This study was funded and supported by Tehran University of Medical Sciences (TUMS), we are thankful to the staff of Insectary of Culicidae, Department of Medical Entomology and Vector Control, School of Public Health, Tehran University of Medical Sciences for the mass production of the mosquitoes for this study. We are thankful to Dr Salmaki, assistant professor from Department of Plant Sciences, Tehran University for detection of A. vermiculata. We are also thankful to staff of Ecotoxicology Laboratory and Central Laboratory of School of Public Health for identification of plants and analyzing the contents. The authors declare that there is no conflict of interests.


  • Ahmadi Z, Sattari M, Tabaraee B, Bigdeli M. (2011) Identification of the constituents of Achillea santolina essential oil and evaluation of the anti-microbial effects of its extract and essential oil. Arak Medical University Journal. 14(56): 1– 10. (Persian)
  • Fradin MS. (1998) Mosquitoes and mosquito repellents. Ann Intern Med. 128: 931– 940. [PubMed]
  • Govindarajan M, Mathivanan T, Elumalai K, Krishnappa K, Anandan A. (2011) Mosquito larvicidal, ovicidal, and repellent properties of botanical extracts against Anopheles stephensi, Aedes aegypti, and Culex quinquefasciatus (Diptera: Culicidae). Parasitol Res. 109(2): 353– 367. [PubMed]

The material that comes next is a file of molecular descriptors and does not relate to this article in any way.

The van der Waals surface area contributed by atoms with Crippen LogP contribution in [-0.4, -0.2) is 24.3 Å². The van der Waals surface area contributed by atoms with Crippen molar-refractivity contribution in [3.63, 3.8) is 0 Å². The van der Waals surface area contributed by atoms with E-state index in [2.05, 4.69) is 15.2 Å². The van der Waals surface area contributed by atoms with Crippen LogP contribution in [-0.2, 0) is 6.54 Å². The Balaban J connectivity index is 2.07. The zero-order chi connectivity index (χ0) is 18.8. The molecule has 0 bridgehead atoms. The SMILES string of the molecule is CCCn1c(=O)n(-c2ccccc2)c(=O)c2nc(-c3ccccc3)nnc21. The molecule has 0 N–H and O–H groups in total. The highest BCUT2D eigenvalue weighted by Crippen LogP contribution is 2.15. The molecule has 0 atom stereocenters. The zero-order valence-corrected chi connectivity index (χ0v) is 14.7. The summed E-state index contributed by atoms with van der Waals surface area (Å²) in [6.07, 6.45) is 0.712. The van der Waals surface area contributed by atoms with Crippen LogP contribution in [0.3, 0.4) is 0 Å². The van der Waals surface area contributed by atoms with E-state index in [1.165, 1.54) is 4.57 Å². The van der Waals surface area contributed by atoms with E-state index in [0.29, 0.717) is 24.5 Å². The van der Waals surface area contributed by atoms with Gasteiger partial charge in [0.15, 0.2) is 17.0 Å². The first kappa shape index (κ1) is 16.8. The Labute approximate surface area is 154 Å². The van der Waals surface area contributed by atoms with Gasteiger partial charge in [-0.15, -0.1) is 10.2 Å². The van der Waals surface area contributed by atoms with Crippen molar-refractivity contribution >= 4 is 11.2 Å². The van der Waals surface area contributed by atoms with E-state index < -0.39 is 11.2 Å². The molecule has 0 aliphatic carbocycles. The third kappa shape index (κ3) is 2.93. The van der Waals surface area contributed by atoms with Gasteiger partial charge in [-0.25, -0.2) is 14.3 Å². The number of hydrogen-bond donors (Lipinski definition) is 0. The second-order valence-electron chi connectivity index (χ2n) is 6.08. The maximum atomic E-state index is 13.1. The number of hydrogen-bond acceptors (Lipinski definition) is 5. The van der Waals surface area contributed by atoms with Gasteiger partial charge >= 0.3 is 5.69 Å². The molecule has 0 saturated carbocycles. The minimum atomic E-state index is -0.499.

• Kamkar A, Tooryan F, Akhondzadeh Basti A, Misaghi A, Shariatifar N. (2013) Chemical composition of summer savory (Satureja hortensis L.) essential oil and comparison of antioxidant activity with aqueous and alcoholic extracts. J Vet Res. 68(2): 183– 190. (Persian).
  • Karunamoorthi K, Ilango K, Murugan K. (2010) Laboratory evaluation of traditionally used plant-based insect repellent against the malaria vector Anopheles arabiensis Patton (Diptera: Culicidae). Parasitol Res. 106( 5): 1217– 1223. [PubMed]
  • Moore SJ, Lenglet A, Hill N. (2002) Field evaluation of three plant-based insect repellents against malaria vectors in Vaca Diez Province, the Bolivian Amazon. J Am Mosq Control Assoc. 18 ( 2): 107– 110. [PubMed]
  • Mozaffari E, Abai MR, Khanavi M, Vatandoost H, Sedaghat MM, Sanei-Dehkordi A, Moridnia A, Saber-Navaei M, Rafi F. (2013) Chemical composition, larvicidal and repellent properties of Cionura erecta (L.) griseb. against malaria vector, Anopheles stephensi liston (Diptera: Culicidae) under laboratory conditions. J Arthropod-Borne Dis. 8( 2): 147– 155. [PMC free article] [PubMed]
  • Mozaffarian VA. (2012) Recognition of medicinal and aromatic plants in Iran. 78: 145. (Persian)